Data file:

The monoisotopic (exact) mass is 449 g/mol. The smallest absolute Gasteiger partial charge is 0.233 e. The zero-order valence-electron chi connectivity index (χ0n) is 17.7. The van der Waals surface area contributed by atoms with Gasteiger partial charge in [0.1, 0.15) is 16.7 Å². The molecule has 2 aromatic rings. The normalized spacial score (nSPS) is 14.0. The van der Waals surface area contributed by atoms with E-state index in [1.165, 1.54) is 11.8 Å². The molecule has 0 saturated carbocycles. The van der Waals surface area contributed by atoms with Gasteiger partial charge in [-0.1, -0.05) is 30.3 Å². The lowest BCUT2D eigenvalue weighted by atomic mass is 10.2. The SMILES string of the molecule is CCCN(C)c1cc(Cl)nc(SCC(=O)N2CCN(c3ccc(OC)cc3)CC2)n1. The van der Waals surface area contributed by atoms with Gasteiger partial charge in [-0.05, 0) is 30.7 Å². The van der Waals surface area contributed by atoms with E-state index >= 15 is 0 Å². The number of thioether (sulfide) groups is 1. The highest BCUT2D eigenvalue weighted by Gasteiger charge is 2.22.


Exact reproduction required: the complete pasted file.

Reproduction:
The monoisotopic (exact) mass is 449 g/mol. The smallest absolute Gasteiger partial charge is 0.233 e. The zero-order valence-electron chi connectivity index (χ0n) is 17.7. The van der Waals surface area contributed by atoms with Gasteiger partial charge in [0.1, 0.15) is 16.7 Å². The molecule has 2 aromatic rings. The normalized spacial score (nSPS) is 14.0. The van der Waals surface area contributed by atoms with E-state index in [1.165, 1.54) is 11.8 Å². The molecule has 0 saturated carbocycles. The van der Waals surface area contributed by atoms with Gasteiger partial charge in [-0.1, -0.05) is 30.3 Å². The lowest BCUT2D eigenvalue weighted by atomic mass is 10.2. The SMILES string of the molecule is CCCN(C)c1cc(Cl)nc(SCC(=O)N2CCN(c3ccc(OC)cc3)CC2)n1. The van der Waals surface area contributed by atoms with Gasteiger partial charge in [-0.05, 0) is 30.7 Å². The van der Waals surface area contributed by atoms with E-state index >= 15 is 0 Å². The number of thioether (sulfide) groups is 1. The highest BCUT2D eigenvalue weighted by Gasteiger charge is 2.22.